After being acknowledged from all these causes and effects towards mental health, all of us wanted to break our screen time cycle.

So, For parents who are worrying about how to limit their child’s screen time, the American Academy of Pediatrics set out updated media guidelines based on the latest research. They suggest:

For children under 18 months old, no screen time.

· For children 18 to 24 months old, parents should choose only high-quality media and watch it with their child.

· For children 2 to 5 years old, less than one hour per day of high-quality programming is recommended, with parents watching along.

· Don’t use screen time as a way to calm your child down or as a babysitter.

· No screens 1 hour before bedtime, and remove devices from bedrooms before bed.

· Keep bedrooms, mealtimes, and parent-child playtime screen-free for children and parents. Parents can set a “do not disturb” option on their phones during these times.

For adults who are trying to supervise their own screen time.

· As with the suggestions for kids: Keep bedrooms, mealtimes, and parent-child playtime screen-free.

· Use phone apps to remind you when it’s time to stop using the phone.

· Turn off the majority of your notifications.

· Delete your social media apps.

Strengths and Limitations:-

According to the recent study of Association of Screen Time and Depression in Adolescence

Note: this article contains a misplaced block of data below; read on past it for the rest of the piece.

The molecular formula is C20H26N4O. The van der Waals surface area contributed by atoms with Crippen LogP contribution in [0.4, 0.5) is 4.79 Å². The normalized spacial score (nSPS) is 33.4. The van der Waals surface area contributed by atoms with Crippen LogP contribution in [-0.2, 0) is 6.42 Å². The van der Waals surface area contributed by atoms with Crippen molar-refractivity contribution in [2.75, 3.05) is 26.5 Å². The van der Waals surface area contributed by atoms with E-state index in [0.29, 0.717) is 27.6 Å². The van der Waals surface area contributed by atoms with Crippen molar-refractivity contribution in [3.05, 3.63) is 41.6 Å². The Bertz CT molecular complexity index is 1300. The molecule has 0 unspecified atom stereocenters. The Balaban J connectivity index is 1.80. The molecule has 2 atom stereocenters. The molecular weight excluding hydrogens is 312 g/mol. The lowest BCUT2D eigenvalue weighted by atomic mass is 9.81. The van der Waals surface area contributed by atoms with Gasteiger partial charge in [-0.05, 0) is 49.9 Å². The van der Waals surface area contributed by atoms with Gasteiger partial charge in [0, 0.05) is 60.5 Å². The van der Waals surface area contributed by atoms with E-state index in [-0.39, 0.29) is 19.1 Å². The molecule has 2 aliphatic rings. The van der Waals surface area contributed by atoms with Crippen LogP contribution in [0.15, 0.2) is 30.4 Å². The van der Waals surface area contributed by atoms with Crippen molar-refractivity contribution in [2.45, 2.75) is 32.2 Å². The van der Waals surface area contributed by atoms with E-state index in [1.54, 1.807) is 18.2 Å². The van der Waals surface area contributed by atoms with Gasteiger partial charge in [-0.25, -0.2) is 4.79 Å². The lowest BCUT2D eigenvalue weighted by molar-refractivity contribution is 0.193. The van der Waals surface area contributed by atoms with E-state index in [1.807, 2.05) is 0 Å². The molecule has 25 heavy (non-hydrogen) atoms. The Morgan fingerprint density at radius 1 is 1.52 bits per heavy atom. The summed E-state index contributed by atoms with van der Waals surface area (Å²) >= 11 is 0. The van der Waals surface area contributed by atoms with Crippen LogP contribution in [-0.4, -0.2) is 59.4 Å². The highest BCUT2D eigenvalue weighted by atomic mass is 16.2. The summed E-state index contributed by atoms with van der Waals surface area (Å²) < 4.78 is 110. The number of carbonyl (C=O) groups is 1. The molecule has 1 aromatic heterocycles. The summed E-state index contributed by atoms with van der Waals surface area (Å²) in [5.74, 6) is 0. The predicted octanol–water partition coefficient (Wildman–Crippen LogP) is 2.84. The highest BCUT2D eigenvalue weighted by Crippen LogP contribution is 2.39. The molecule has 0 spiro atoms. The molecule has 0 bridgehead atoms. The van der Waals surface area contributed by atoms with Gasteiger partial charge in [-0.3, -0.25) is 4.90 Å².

screen time and depression provide important insights, that there are limitations.

The present study is the first to present a developmental analysis of variations in depression and various types of screen time. This study indicated adolescents’ social media and television use should be regulated to prevent the development of depression, anxiety and to reduce exacerbation of existing symptoms over time.

Conclusion

Time-varying associations between social media, and television, where development in depression was found, Even though technology can provide wonderful opportunities, it can also have negative effects on mental health and well-being. While you encourage your children or yourself to unplug, keep in mind that you can set a good example for them and for yourself and try to establish some important rules to overturn the situation so, do your best to create non-tech activities for the entire family and society.

MAHNOOR AHMET “writes articles on Humanity, Social and Health issues. Her educational background is Architecture and Writing.